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Monday, October 10, 2005

What Kind of Injury is a 'Dead Leg' Anyway ?

I must just find out just what kind of injury a 'dead leg' is. After all, The Republic of Ireland's Kevin Kilbane is looking doubtful for Wednesday's game against Switzerland with this terrible affliction and Michael Owen didn't manage to play for Newcastle 10 days ago because he - too - was suffering from a dead leg. Indeed, in Owen's case he only trained for a couple of days before the England v Austria game.

Um...this football type of 'dead leg' must be very different from the kinds of dead legs kids used to give each other in Primary School. Because I got a few of those and twenty minutes later I was fine. Unless of course - and I know this must be extremely unlikely as nobody could ever accuse ultra professional, hard-working footballers of being pampered whining hypocondriacs - these are actually one and the same 'injury'.


In which case footballers are pampered whining hypocondriacs. Shocking. But you heard it here first.
Digg!

posted by mark_s at 9:30 PM

3 Comments:

Blogger crump said...

I don't know if it's just because I'm getting old or what (32) but I got one in a match a couple of weeks ago now - and although it didn't hurt a lot more than any remembered playground dead leg at the time and I played on, I couldn't walk on it a few hours later. 2 weeks on and I'm still limping, can't sleep on it and there is only a gradual improvement. I even had to walk off the gold course last week because I couldn't drag this dead leg round. I've had various breaks and sprains, etc - but this is the most confusing. What seemed like a normal knock that didn't cause any twists or pulls has left my leg twice its normal size and in loads of pain. Previously I felt no sympathy for pro footballers with a dead leg, but now I know that the injury is caused by the muscle / main veins being crushed against the bone and it's not nice.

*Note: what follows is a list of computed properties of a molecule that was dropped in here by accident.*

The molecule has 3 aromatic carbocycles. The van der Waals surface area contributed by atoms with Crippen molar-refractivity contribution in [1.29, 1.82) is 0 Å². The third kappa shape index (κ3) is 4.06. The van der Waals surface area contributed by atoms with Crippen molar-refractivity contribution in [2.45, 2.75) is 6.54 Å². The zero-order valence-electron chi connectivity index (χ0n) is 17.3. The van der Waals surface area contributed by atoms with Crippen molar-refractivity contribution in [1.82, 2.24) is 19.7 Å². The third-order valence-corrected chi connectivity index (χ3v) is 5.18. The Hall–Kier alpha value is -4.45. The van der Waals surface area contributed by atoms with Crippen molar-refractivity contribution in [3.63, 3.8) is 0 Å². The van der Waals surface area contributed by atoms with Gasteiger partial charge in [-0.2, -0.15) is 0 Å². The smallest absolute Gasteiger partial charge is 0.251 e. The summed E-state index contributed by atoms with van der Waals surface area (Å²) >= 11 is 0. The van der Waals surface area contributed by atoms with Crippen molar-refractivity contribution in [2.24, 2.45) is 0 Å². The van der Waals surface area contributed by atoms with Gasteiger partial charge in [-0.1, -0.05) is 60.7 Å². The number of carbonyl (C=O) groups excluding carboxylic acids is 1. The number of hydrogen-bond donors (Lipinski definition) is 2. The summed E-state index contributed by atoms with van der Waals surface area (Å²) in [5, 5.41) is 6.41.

So there.

9:46 AM  
Blogger mark_s said...

Well, that's told me then !

11:29 AM  
Blogger Jintao said...

A dead leg is caused when the quadriceps are struck with sufficient force to cause the muscle be crushed against the femur, and, as a result of this collision, tear. As the quadriceps are frequently used, it is difficult for the muscle fibres to knit, therefore meaning that a high-impact collision can cause the casualty to be injured for several weeks.

2:24 AM  

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